Experts say that despite the nationwide ban of many flavored e-cigarettes coming into effect on Thursday, teenagers still have access to nicotine vapes.
The ban will cover a variety of flavors that are kid-friendly, including mint, fruit, and tobacco, but menthol flavorings and tobacco flavorings remain legal. The ban is only applicable to certain types of devices. These are cartridges or pre-filled pods, such as the popular Juul devices. All other devices are still on the market.
It is unlikely that limiting Juul’s access, after stopping all sales of non-menthol or tobacco-flavored pods last November, will have much effect on teens who are already addicted to nicotine.
Meredith Berkman told NBC News that “kids have moved forward.” PAVE is a group of parents who oppose the use of electronic cigarettes.
She said that teens are aware of the fact that teachers have been trained on how to detect vaping. They’re obtaining their nicotine in other forms, such as products that are not covered by the impending ban.
Berkman stated that “kids sucking on flavored nicotine pouches will get them through the day, until they get home and their device.” These pouches look like chewing tobacco but are “tobacco free.”
Experts in teen drug addiction said that there is plenty of evidence to suggest that teens prefer highly concentrated nicotine vape products such as Smoke and Suorin drops as well as cheaper disposable vape pods known as Puff Bars. Both will be removed from the market on Thursday.
Bonnie Halpern, a Stanford University professor who studies teen vaping, said, “I’m really not optimistic.” We need to enforce the law on all tobacco products regardless of loopholes.
Matthew Myers of the Campaign for Tobacco-Free Kids said that the new policy did not solve the issue. Parents should continue to educate their teens about nicotine addiction and be on guard. “Millions” of flavored products are still available.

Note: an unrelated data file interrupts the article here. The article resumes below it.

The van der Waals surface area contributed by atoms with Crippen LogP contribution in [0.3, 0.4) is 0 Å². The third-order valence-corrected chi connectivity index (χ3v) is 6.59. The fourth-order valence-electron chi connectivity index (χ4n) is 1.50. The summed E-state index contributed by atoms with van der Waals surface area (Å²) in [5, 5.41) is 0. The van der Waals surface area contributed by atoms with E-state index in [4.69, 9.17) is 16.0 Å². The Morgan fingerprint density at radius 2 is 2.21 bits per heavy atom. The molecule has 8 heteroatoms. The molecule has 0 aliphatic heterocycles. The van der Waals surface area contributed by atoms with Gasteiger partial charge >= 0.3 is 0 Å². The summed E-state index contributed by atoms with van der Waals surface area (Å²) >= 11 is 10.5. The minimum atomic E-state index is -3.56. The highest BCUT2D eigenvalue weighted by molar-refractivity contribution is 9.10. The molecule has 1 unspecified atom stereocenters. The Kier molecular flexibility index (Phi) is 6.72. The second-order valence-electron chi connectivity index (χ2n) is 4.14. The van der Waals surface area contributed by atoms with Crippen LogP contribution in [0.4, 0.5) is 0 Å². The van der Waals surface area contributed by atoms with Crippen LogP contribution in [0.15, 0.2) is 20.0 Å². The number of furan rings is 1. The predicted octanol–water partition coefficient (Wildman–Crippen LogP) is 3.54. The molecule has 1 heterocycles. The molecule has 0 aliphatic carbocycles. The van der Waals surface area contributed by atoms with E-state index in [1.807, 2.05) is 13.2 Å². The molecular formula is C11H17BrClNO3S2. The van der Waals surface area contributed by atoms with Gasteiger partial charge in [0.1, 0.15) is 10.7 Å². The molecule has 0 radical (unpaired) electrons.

In September, after the release of key data about teen vaping in America, plans to restrict e-cigarette flavorings on a federal scale were first discussed. The data revealed that between 2017 and 2019, the rates of vaping among students in 8th, 12th, and 10th grades had more than doubled.
This report was released at the height of a crisis in public health: mysterious and severe lung diseases associated with vaping.
Since then, the number of new cases has decreased significantly. The Centers for Disease Control and Prevention reported that as of Jan. 21 (the most recent data available), there were 2,711 hospitalized cases of EVALI or e-cigarette or vaping-related lung injury.
All 50 states, plus Washington, D.C., reported EVALI cases. Sixty people have died. Many others have suffered permanent lung damage.
Investigations revealed that most of the cases were not related to vaping nicotine but rather THC, a psychoactive component found in marijuana. The majority of THC vapes were from friends or drug dealers. The CDC says that Vitamin E oil is the main culprit for lung damage. However, other chemicals and additives cannot be ruled out.
Companies that manufacture vape products, including those included in the ban, will need to submit a request to the Food and Drug Administration by May 12 to continue to sell their products.
The FDA will review these applications within a year, which is the period during which products will likely remain on the market.
HalpernFelsher stated that the ban was not “forever.” “We still have a lot of work to do.”